Hello and goodbye, for this is my final article for the lovely folks at ESPN Fantasy! I say it not with a tear shed but with a smile on my face, for all I will take away from this experience are memories and interactions with you, the readers, without whom nothing would be possible. You make fantasy sports what they are; you get out of it what you put into it! It is my hope that I have been the voice of the reader throughout this journey, and if not, I apologize. Time stops for no one, however, so the show must go on!
Starting pitcher rankings for Aug. 30
Rk.: The author's ranking of that pitcher for that day only. T: Pitcher throws left-handed or right-handed. Opp: The pitcher's opponent for the day. Rating: The starting pitcher's matchup rating -- separate from the author's ranking -- which accounts for past history (three years' worth as well as past 21 days), opponent and ballpark. Ratings range from 1-10, with 10 representing the best possible matchup, statistically speaking, and 1 representing the worst. W-L: Pitcher's win-loss record. ERA: Pitcher's earned run average. WHIP: Pitcher's average number of walks plus hits surrendered per inning.
• There we go Carlos Zambrano! That's what we like to see! Zambrano looked downright dominant in his last start against the Washington Nationals, striking out eight in 7 1/3 innings en route to allowing six baserunners and one run. I am ready to believe in the big man once again, so run, don't walk, to pick him before he faces the Pittsburgh Pirates. Anything less than six or seven strong innings, with at least six strikeouts, would be a disappointment.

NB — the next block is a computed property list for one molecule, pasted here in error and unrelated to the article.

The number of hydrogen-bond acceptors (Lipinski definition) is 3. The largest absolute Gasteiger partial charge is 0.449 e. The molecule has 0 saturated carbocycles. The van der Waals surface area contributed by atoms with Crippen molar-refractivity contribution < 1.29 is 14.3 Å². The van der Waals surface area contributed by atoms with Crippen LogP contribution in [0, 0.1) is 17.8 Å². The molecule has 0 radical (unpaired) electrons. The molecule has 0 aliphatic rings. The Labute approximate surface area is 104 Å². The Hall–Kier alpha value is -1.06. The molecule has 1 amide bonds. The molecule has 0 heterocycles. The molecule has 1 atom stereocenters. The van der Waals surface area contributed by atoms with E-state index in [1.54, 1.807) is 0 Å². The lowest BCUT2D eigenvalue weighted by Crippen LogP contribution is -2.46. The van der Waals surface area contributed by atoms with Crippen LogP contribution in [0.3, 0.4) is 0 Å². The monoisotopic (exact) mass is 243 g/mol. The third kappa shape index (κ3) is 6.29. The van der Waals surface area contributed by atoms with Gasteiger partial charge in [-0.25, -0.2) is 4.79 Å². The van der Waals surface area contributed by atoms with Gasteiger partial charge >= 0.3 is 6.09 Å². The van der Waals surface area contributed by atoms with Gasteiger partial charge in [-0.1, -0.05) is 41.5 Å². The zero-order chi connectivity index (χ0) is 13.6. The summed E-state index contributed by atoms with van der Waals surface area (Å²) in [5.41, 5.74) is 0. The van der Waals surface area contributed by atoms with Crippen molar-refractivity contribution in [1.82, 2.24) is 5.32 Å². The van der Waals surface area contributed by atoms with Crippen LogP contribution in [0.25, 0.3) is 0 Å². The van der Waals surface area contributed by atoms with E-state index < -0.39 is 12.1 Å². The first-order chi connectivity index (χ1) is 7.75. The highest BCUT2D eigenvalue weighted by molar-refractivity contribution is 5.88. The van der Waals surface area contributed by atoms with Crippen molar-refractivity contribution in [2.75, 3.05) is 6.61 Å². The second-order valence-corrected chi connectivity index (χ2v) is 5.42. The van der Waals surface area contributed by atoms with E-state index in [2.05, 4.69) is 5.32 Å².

• For most of the season I wished I could give Brett Cecil more love, but it seems he always has a brutal matchup to be aware of. That said, he has made the best of it. Would you believe that in nine starts versus the AL East, he's posted a 2.14 ERA? It's been my -- our -- bad for sleeping on him, but we shall sleep no longer! Start him with confidence against the Tampa Bay Rays (2.66 ERA, 0.93 WHIP in three starts).
• For Monday, the line for whom to start and whom not to is drawn at Jonathan Sanchez, who faces the Colorado Rockies at home. There are two red flags here to note: (1) Sanchez has allowed a whopping nine home runs in 46 innings since the break, (2) He's averaging about 5 2/3 innings per start. That decreases the effectiveness of his sterling strikeout rate, since the only thing that matters in traditional fantasy leagues is total K's. Why risk the wild, potentially ineffective and homer-prone Sanchez against a threatening Rockies lineup?
• A matchup against the lowly Cleveland Indians would be a great time to admit wrong on Mark Buehrle and try to make amends, right? Not on my watch! For one, the Indians hit .328 off Buehrle as a team in 177 at-bats, a significant sample size, so it's not the great matchup it seems to be. But all the same I still don't feel I'm wrong! Every time I write about him I do research and try to find out where, how, I am wrong. Unfortunately I haven't found anything yet! The 66.2 percent of you who still own Buehrle are free to be as results-oriented as necessary -- in the end that's what matters so I can't blame you! -- but that doesn't mean I'll stake my reputation on faulty processes.